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First Person Singular

My first post of 2011 is pretty irregular, in that it is a properly formatted screenplay for a short film. I just submitted this screenplay to the Doha Film Institute. They had a deadline of January 1st for their competition; that rather changed the complexion of my new year’s celebrations…! The story is called “First Person Singular”. You can read it by following this link. One downside of reading it would be that you will spoil the surprise ending, should the unlikely happen and the screenplay is picked to be made into a film. On the other hand, I might get a small positive in terms of increased awareness of you. If you are one of those countless people who reads my posts via Facebook – and I mean countless in the sense that I get no count of how many read Halfthoughts that way – then you will just have to come to my proper site if you want to read this.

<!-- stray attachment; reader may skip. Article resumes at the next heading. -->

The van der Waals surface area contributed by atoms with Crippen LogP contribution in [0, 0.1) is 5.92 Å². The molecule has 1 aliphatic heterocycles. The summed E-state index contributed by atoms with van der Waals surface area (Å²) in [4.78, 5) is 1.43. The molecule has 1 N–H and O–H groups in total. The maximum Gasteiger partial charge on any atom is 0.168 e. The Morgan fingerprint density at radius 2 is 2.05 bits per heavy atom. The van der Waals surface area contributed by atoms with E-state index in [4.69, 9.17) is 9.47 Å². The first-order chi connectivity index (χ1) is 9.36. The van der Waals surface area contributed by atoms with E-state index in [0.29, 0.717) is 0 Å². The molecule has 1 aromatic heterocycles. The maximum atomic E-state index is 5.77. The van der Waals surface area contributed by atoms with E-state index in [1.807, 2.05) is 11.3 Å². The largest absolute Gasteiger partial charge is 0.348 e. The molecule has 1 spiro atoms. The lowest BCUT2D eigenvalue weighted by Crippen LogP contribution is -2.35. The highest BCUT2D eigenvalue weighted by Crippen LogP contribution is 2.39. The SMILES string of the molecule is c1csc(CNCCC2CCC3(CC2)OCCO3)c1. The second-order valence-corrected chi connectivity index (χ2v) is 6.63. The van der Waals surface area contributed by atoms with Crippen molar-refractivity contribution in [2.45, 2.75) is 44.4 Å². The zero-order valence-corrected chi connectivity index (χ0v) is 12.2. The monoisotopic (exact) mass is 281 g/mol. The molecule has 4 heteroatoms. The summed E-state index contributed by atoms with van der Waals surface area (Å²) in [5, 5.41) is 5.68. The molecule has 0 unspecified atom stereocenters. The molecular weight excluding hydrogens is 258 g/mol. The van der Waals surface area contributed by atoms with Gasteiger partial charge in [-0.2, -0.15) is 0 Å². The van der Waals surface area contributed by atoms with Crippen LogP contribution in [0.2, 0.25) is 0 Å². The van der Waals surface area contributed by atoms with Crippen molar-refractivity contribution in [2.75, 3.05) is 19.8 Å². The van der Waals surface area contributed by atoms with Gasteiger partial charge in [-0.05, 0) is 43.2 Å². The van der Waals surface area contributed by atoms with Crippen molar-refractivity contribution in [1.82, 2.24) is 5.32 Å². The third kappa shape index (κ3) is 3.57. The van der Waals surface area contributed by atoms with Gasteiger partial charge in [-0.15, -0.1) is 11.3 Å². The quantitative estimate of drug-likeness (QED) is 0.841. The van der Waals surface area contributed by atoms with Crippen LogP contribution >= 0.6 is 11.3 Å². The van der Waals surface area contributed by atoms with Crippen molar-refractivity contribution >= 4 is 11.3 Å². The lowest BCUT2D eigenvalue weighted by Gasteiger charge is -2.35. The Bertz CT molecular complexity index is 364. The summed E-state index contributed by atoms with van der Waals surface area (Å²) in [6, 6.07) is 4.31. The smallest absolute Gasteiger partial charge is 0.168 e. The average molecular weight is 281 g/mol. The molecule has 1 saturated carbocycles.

I will not ruin the story by commenting too much here, but it was extraordinarily quick to write. That was lucky, because I had no time to waste if I was to hit the deadline. The rapid evolution was spurred by bringing together a number of recent preoccupations of mine. One is the idea that as the world globalizes, cultural and national distinctions increasingly decline as an influence on behaviour. When writing about the central character of this screenplay, I deliberately avoided giving any clues about their identity. Anyone might do what they do. I would be intrigued to know how people imagine him, as I have been trying to vary the image I have of him in my head. Sometimes he has my face; at others times he might have yours. The idea of the homogeneity of human behaviour linked to another idea, which is about the connection or disconnection of people in a modern era. We may become more similar in behavioural terms, but how do we behave towards each other? What are our means of communicating, and when and how do we exercise them? I had in mind to explore whether, by being more similar, and finding new ways to connect, we also encourage a countervailing trend to raise obstacles and reassert the distance and differences between people. This might lend itself to acute feelings of suspicion and distrust, even as humans seemingly know more about each other than ever before. There was some irony that writing this screenplay preoccupied me in the run-up to New Year’s, a time of congregation and festivity for many, whilst writing continues to be, by its nature, a mostly solitary task.

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